SELECT COMMITTEE ON EMERGENCY MANAGEMENT OVERSIGHT
2nd Session, 42nd Parliament 71 Elizabeth II
The Honourable Ted Arnott, MPP
Speaker of the Legislative Assembly
Your Select Committee on Emergency Management Oversight has the honour to present its Report and commends it to the House.
Daryl Kramp, MPP
Chair of the Committee
SELECT COMMITTEE ON EMERGENCY MANAGEMENT OVERSIGHT
2nd Session, 42nd Parliament
GILLES BISSON SARA SINGH
JOHN FRASER *DONNA SKELLY
*LINDSEY PARK was replaced by DONNA SKELLY on October 20, 2021.
STEPHEN CRAWFORD, LISA GRETZKY and JOEL HARDEN regularly served as substitute members of the Committee.
Clerk of the Committee
Ontario’s Solicitor General appeared as the Premier’s designate to provide an oral briefing and respond to Committee questions. This report summarizes the Solicitor General’s formal presentation and subsequent discussion with Committee members. To view the Solicitor General’s full remarks, and all questions posed by Committee members, the reader is referred to the official Hansard transcript of the meeting.
This is the Select Committee’s nineteenth interim report. Further interim reports and a final report will follow.
Report from the Solicitor General
Ontario’s Solicitor General, the Honourable Sylvia Jones, appeared before the Committee on January 13, 2022.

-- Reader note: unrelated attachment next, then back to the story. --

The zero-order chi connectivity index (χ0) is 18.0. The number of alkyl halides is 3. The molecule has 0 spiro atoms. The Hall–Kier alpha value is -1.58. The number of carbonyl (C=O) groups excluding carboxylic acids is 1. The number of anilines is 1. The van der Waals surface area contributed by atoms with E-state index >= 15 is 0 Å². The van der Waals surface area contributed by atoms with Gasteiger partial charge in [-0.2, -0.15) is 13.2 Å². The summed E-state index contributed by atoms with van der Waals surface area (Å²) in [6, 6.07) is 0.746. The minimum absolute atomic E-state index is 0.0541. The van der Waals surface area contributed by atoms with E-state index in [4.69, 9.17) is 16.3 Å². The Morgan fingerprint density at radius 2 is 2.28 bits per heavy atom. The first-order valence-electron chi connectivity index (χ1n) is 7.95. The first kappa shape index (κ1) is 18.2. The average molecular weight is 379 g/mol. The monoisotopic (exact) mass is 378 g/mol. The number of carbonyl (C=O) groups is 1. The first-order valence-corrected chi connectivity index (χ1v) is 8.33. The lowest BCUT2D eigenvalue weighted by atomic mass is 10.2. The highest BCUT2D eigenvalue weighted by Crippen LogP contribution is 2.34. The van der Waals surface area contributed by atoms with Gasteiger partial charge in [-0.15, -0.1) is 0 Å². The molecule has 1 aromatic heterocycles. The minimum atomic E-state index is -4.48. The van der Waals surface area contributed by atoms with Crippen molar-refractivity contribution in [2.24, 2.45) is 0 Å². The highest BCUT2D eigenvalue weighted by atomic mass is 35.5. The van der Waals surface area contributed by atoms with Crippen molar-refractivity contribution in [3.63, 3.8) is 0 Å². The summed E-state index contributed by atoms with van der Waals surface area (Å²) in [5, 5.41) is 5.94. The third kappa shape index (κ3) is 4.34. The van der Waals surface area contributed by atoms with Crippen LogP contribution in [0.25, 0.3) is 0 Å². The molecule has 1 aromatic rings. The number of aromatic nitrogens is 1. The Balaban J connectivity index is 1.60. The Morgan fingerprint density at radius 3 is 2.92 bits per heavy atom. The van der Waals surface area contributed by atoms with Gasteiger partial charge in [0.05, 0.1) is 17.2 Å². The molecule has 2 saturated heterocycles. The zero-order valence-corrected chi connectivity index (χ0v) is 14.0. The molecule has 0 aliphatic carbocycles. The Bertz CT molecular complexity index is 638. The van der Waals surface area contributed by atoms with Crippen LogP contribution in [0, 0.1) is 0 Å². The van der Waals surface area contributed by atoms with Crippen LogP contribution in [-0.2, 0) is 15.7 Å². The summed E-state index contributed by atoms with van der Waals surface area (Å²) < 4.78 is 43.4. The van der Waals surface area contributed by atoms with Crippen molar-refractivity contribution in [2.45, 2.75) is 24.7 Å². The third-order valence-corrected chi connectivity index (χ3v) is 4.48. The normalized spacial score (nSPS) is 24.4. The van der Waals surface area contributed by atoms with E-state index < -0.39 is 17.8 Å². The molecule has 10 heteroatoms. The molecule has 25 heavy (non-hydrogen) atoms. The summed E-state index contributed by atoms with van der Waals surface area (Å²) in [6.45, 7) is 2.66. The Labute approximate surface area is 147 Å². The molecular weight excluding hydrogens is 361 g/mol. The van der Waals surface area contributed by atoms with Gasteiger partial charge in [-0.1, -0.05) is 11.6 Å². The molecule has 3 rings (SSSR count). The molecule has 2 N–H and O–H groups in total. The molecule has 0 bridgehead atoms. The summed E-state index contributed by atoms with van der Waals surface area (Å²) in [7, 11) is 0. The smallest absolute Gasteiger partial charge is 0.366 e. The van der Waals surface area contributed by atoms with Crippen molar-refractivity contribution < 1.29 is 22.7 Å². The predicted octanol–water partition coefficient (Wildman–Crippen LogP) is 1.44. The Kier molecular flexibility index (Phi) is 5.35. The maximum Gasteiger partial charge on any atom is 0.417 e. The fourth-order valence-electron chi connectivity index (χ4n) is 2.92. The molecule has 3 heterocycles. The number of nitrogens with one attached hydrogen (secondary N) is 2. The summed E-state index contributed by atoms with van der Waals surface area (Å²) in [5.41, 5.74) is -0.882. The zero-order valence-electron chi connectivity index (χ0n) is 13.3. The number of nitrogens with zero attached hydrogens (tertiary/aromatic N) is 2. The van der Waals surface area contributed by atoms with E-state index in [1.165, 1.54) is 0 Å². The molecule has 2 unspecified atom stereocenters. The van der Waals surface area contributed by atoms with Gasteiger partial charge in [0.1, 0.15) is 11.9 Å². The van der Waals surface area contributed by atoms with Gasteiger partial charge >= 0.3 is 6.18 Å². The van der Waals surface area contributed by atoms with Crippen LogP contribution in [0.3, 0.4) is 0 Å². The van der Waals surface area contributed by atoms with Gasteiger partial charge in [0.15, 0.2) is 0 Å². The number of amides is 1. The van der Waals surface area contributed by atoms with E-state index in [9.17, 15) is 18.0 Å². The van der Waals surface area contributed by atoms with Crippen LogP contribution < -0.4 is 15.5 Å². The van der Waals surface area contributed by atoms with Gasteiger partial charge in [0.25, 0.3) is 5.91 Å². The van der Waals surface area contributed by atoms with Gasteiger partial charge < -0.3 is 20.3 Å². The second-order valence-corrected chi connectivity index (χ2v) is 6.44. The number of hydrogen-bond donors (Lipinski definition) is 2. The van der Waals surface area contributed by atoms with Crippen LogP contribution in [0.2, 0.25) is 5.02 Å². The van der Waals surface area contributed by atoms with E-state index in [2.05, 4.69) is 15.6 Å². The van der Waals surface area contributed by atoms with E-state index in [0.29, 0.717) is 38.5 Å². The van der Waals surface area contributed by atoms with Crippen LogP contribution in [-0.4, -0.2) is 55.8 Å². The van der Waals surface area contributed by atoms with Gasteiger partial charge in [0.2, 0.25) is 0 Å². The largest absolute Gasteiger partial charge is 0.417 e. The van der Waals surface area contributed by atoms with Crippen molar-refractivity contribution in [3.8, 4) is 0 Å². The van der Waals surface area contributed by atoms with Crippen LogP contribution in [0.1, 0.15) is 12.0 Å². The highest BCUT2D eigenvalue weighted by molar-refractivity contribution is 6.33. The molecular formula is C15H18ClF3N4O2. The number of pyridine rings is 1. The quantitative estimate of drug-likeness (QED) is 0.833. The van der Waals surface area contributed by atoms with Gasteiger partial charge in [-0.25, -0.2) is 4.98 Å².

The Solicitor General began her remarks with an explanation of Ontario’s new public health measures. She said that the transmissibility of the Omicron variant, and the growing case and hospitalization numbers, made it necessary to apply “time-limited measures to deal with the surge.” While less severe than the Delta variant, Omicron has the capacity to double the number of infections every three days. Every 1,000 new cases result in “upwards of 10 infected individuals going to the hospital.”
The Solicitor General added that the sheer number of people getting sick could deplete staffing levels “across the board and across all sectors,” as Omicron mixes with cold and flu season, causing greater absenteeism through illness and the need for self-isolation. As a result, the province has moved to a modified version of Step 2 of the reopening framework until at least January 26, subject to trends in public health and health system indicators.